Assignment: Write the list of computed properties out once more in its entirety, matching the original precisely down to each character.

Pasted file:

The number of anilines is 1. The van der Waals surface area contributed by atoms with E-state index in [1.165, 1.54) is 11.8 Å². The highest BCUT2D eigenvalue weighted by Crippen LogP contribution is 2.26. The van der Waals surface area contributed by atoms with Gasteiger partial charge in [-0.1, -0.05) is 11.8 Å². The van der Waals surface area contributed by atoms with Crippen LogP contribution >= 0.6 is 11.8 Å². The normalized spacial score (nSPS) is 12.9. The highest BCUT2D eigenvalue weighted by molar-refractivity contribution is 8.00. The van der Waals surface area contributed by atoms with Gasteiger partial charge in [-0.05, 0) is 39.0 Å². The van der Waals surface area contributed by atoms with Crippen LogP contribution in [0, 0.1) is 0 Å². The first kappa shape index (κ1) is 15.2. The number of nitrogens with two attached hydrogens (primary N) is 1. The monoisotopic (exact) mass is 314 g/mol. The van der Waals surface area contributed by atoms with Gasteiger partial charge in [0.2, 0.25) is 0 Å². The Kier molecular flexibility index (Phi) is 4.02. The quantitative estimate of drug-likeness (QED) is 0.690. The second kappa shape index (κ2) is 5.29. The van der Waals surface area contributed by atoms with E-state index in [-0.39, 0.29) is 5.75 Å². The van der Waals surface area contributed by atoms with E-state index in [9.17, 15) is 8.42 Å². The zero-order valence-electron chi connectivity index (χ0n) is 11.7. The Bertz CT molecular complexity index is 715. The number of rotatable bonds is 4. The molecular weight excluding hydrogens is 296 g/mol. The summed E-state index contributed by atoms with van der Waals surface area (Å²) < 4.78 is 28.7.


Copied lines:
The number of anilines is 1. The van der Waals surface area contributed by atoms with E-state index in [1.165, 1.54) is 11.8 Å². The highest BCUT2D eigenvalue weighted by Crippen LogP contribution is 2.26. The van der Waals surface area contributed by atoms with Gasteiger partial charge in [-0.1, -0.05) is 11.8 Å². The van der Waals surface area contributed by atoms with Crippen LogP contribution >= 0.6 is 11.8 Å². The normalized spacial score (nSPS) is 12.9. The highest BCUT2D eigenvalue weighted by molar-refractivity contribution is 8.00. The van der Waals surface area contributed by atoms with Gasteiger partial charge in [-0.05, 0) is 39.0 Å². The van der Waals surface area contributed by atoms with Crippen LogP contribution in [0, 0.1) is 0 Å². The first kappa shape index (κ1) is 15.2. The number of nitrogens with two attached hydrogens (primary N) is 1. The monoisotopic (exact) mass is 314 g/mol. The van der Waals surface area contributed by atoms with Gasteiger partial charge in [0.2, 0.25) is 0 Å². The Kier molecular flexibility index (Phi) is 4.02. The quantitative estimate of drug-likeness (QED) is 0.690. The second kappa shape index (κ2) is 5.29. The van der Waals surface area contributed by atoms with E-state index in [-0.39, 0.29) is 5.75 Å². The van der Waals surface area contributed by atoms with E-state index in [9.17, 15) is 8.42 Å². The zero-order valence-electron chi connectivity index (χ0n) is 11.7. The Bertz CT molecular complexity index is 715. The number of rotatable bonds is 4. The molecular weight excluding hydrogens is 296 g/mol. The summed E-state index contributed by atoms with van der Waals surface area (Å²) < 4.78 is 28.7.